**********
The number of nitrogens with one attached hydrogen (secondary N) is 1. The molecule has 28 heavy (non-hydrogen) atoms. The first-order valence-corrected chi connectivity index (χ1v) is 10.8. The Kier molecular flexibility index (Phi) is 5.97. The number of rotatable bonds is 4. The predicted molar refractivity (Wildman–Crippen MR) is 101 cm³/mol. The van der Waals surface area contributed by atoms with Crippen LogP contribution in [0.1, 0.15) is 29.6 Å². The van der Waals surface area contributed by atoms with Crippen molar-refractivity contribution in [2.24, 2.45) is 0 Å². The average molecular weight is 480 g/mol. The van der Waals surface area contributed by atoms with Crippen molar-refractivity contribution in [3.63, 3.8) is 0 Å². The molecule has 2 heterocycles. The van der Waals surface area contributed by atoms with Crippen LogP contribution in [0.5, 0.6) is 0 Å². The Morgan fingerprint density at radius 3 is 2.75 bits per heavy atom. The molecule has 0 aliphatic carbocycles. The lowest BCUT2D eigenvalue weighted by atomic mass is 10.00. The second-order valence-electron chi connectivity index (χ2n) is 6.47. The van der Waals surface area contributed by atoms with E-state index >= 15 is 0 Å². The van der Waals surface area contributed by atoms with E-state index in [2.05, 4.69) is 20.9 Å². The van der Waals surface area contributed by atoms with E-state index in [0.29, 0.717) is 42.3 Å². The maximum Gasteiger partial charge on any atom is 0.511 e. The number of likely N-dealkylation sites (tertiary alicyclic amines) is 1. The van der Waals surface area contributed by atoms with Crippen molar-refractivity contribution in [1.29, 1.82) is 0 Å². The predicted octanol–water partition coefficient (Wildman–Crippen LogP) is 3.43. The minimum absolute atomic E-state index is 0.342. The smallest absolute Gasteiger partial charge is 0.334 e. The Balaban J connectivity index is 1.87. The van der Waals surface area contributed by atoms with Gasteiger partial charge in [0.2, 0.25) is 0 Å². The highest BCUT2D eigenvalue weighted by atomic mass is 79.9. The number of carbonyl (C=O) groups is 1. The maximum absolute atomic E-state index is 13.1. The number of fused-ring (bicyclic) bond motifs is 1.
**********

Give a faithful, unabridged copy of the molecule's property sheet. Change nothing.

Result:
The number of nitrogens with one attached hydrogen (secondary N) is 1. The molecule has 28 heavy (non-hydrogen) atoms. The first-order valence-corrected chi connectivity index (χ1v) is 10.8. The Kier molecular flexibility index (Phi) is 5.97. The number of rotatable bonds is 4. The predicted molar refractivity (Wildman–Crippen MR) is 101 cm³/mol. The van der Waals surface area contributed by atoms with Crippen LogP contribution in [0.1, 0.15) is 29.6 Å². The van der Waals surface area contributed by atoms with Crippen molar-refractivity contribution in [2.24, 2.45) is 0 Å². The average molecular weight is 480 g/mol. The van der Waals surface area contributed by atoms with Crippen molar-refractivity contribution in [3.63, 3.8) is 0 Å². The molecule has 2 heterocycles. The van der Waals surface area contributed by atoms with Crippen LogP contribution in [0.5, 0.6) is 0 Å². The Morgan fingerprint density at radius 3 is 2.75 bits per heavy atom. The molecule has 0 aliphatic carbocycles. The lowest BCUT2D eigenvalue weighted by atomic mass is 10.00. The second-order valence-electron chi connectivity index (χ2n) is 6.47. The van der Waals surface area contributed by atoms with E-state index >= 15 is 0 Å². The van der Waals surface area contributed by atoms with E-state index in [2.05, 4.69) is 20.9 Å². The van der Waals surface area contributed by atoms with E-state index in [0.29, 0.717) is 42.3 Å². The maximum Gasteiger partial charge on any atom is 0.511 e. The number of likely N-dealkylation sites (tertiary alicyclic amines) is 1. The van der Waals surface area contributed by atoms with Crippen molar-refractivity contribution in [1.29, 1.82) is 0 Å². The predicted octanol–water partition coefficient (Wildman–Crippen LogP) is 3.43. The minimum absolute atomic E-state index is 0.342. The smallest absolute Gasteiger partial charge is 0.334 e. The Balaban J connectivity index is 1.87. The van der Waals surface area contributed by atoms with Gasteiger partial charge in [0.2, 0.25) is 0 Å². The highest BCUT2D eigenvalue weighted by atomic mass is 79.9. The number of carbonyl (C=O) groups is 1. The maximum absolute atomic E-state index is 13.1. The number of fused-ring (bicyclic) bond motifs is 1.